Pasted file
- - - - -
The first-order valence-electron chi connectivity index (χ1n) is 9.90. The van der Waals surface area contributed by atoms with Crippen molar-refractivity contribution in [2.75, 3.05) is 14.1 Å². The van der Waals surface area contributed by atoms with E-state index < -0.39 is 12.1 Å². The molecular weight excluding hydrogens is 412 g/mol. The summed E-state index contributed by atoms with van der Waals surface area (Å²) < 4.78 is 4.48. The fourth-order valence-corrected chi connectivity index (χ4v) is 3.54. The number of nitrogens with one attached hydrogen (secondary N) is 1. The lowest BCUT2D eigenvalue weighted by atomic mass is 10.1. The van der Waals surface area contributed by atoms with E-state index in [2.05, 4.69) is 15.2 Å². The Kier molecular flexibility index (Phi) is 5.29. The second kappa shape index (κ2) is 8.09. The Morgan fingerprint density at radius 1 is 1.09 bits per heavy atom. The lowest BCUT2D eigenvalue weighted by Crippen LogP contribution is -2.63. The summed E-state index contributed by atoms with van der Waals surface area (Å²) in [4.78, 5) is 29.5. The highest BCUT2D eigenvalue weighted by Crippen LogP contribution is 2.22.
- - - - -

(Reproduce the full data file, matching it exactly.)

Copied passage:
The first-order valence-electron chi connectivity index (χ1n) is 9.90. The van der Waals surface area contributed by atoms with Crippen molar-refractivity contribution in [2.75, 3.05) is 14.1 Å². The van der Waals surface area contributed by atoms with E-state index < -0.39 is 12.1 Å². The molecular weight excluding hydrogens is 412 g/mol. The summed E-state index contributed by atoms with van der Waals surface area (Å²) < 4.78 is 4.48. The fourth-order valence-corrected chi connectivity index (χ4v) is 3.54. The number of nitrogens with one attached hydrogen (secondary N) is 1. The lowest BCUT2D eigenvalue weighted by atomic mass is 10.1. The van der Waals surface area contributed by atoms with E-state index in [2.05, 4.69) is 15.2 Å². The Kier molecular flexibility index (Phi) is 5.29. The second kappa shape index (κ2) is 8.09. The Morgan fingerprint density at radius 1 is 1.09 bits per heavy atom. The lowest BCUT2D eigenvalue weighted by Crippen LogP contribution is -2.63. The summed E-state index contributed by atoms with van der Waals surface area (Å²) in [4.78, 5) is 29.5. The highest BCUT2D eigenvalue weighted by Crippen LogP contribution is 2.22.